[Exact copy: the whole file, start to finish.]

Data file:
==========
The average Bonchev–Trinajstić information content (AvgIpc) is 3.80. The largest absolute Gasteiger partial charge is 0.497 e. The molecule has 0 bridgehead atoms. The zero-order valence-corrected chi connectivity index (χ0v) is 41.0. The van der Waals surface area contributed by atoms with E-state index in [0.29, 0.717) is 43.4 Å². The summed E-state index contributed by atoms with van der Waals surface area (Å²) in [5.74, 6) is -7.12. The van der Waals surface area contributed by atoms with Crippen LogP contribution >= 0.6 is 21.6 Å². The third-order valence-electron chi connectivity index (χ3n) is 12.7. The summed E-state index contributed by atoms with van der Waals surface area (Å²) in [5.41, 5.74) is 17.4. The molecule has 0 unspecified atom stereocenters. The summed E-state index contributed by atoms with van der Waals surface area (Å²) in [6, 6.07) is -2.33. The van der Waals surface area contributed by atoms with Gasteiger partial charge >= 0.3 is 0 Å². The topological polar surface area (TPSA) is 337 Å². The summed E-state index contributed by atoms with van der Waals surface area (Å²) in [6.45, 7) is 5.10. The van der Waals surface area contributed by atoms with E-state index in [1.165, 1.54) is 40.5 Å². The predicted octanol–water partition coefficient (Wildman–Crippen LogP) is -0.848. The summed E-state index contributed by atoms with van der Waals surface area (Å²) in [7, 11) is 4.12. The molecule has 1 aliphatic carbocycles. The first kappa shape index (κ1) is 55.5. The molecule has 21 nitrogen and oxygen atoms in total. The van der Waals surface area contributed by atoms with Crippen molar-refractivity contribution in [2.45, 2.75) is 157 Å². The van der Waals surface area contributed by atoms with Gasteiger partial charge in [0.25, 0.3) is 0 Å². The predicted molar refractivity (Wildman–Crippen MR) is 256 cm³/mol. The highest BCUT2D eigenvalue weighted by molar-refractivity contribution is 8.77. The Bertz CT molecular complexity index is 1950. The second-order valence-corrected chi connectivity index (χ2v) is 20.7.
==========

The average Bonchev–Trinajstić information content (AvgIpc) is 3.80. The largest absolute Gasteiger partial charge is 0.497 e. The molecule has 0 bridgehead atoms. The zero-order valence-corrected chi connectivity index (χ0v) is 41.0. The van der Waals surface area contributed by atoms with E-state index in [0.29, 0.717) is 43.4 Å². The summed E-state index contributed by atoms with van der Waals surface area (Å²) in [5.74, 6) is -7.12. The van der Waals surface area contributed by atoms with Crippen LogP contribution >= 0.6 is 21.6 Å². The third-order valence-electron chi connectivity index (χ3n) is 12.7. The summed E-state index contributed by atoms with van der Waals surface area (Å²) in [5.41, 5.74) is 17.4. The molecule has 0 unspecified atom stereocenters. The summed E-state index contributed by atoms with van der Waals surface area (Å²) in [6, 6.07) is -2.33. The van der Waals surface area contributed by atoms with Gasteiger partial charge >= 0.3 is 0 Å². The topological polar surface area (TPSA) is 337 Å². The summed E-state index contributed by atoms with van der Waals surface area (Å²) in [6.45, 7) is 5.10. The van der Waals surface area contributed by atoms with E-state index in [1.165, 1.54) is 40.5 Å². The predicted octanol–water partition coefficient (Wildman–Crippen LogP) is -0.848. The summed E-state index contributed by atoms with van der Waals surface area (Å²) in [7, 11) is 4.12. The molecule has 1 aliphatic carbocycles. The first kappa shape index (κ1) is 55.5. The molecule has 21 nitrogen and oxygen atoms in total. The van der Waals surface area contributed by atoms with Crippen molar-refractivity contribution in [2.45, 2.75) is 157 Å². The van der Waals surface area contributed by atoms with Gasteiger partial charge in [0.25, 0.3) is 0 Å². The predicted molar refractivity (Wildman–Crippen MR) is 256 cm³/mol. The highest BCUT2D eigenvalue weighted by molar-refractivity contribution is 8.77. The Bertz CT molecular complexity index is 1950. The second-order valence-corrected chi connectivity index (χ2v) is 20.7.